Breed – I love thoroughbreds, and ottbs are what is going to be most common in my price range, but I’m not too fussy here. It’s more about the individual than the generalized breed stereotype.

Image may contain: 1 person, horse, sky and outdoor
are you my new pony?

Talent – Realistically, I’m not going to be going any higher than Novice any time soon, especially not on a horse fresh off the track. Maybe Training, if I suddenly get a lot better at riding and training horses. If, in five years, I find myself ready to go Prelim and my partner can’t make the jump, then I’m more than willing to start looking again. I plan to be Very Wealthy by then, so owning 2+ horses should be NO PROB.

Oh right. The point of this being: this horse doesn’t have to be wildly talented. We just need average horse talented, and a great brain.

Age: 4-12 – I’m not negotiable on the low end of this list, but I am negotiable on the upper end. I’d like five or more years of happy partnership before I need to start thinking about slowing down. I know that horses can absolutely compete successfully into their twenties, but I feel like once you pass 16 or 17, every year is a bigger gamble. (Maybe it’s just that every year one owns a horse is a big gamble?)

Color – Let’s not judge a book by its color, but let’s also try very hard not to get any grays, palominos, or paints, mkay? I’m not opposed to color philosophically. A dappled gray is stunning. I’m just not into extensive cleaning or melanomas. Is it a deal breaker? No. Am I looking to increase the amount of work I need to do to look presentable at every show? Absolutely not. Is this somewhat petty and ridiculous? Certainly, but it’s my horse shopping list and I get to want what I want. Also, I’m definitely not about the higher price tag that comes with color or “chrome”. Plain bay is just fine with me, thanks. (It was kinda hard not putting this in the dealbreaker column.)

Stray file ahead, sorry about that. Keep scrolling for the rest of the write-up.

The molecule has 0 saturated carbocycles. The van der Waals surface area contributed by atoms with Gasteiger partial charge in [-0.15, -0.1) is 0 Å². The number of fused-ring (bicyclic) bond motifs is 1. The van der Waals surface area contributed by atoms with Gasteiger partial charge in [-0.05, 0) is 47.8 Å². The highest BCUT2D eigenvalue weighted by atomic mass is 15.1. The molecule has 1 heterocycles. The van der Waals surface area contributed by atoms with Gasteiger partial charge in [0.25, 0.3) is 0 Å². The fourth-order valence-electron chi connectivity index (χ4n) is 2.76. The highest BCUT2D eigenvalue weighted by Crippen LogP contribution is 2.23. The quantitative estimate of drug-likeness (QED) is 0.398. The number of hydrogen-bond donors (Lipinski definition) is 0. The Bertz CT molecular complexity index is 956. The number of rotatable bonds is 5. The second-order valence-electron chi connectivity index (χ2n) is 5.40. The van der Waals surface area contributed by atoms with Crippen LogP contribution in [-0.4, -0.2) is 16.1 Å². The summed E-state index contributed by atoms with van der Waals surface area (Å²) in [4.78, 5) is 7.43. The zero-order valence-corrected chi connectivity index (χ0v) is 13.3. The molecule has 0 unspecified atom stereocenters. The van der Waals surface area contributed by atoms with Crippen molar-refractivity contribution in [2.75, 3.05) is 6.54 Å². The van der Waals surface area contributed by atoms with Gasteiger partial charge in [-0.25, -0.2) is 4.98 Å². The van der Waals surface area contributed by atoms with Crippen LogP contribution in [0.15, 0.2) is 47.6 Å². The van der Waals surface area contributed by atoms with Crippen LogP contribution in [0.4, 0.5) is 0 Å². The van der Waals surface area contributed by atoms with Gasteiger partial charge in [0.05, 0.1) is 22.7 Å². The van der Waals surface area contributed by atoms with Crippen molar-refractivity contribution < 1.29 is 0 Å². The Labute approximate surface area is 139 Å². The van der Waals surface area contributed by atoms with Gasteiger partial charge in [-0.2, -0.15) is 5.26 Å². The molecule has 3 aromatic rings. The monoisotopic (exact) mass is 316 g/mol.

you are SO beautiful but you are not my new pony

Soundness – It seems silly to say that this is negotiable, but there’s some method to this madness. If I’m looking at a prime-aged, going horse, I expect there to be some maintenance involved in keeping him sound. That’s fine with me, I just need to know about it up front. Obviously, this is really dependent on age and the type of maintenance we are talking about. But it’s not going to be an automatic disqualifier, necessarily.

And then there are the things that are really negotiable — like size, jump training, show experience, pedigree, and whether newhorse is a mare or gelding. Some of my criteria tip the scales in one direction or the other (so much more likely that I end up with a gelding), but none of these things are going to rule a horse out in general. I think.

Rereading this list, it doesn’t really sound all that ruthless. But, to ensure I don’t do anything stupid, I’ve employed a hand slapper who gets veto power. Also, TrJ is crazy judgmental so that will definitely help.

What’s on your must have / negotiable / dealbreaker list when you’re horse shopping (either in reality, or mentally)? I know it’s highly individualized and personal, but I’m interested to see what you guys include on your lists, so I can think about putting it on mine.

window shopping++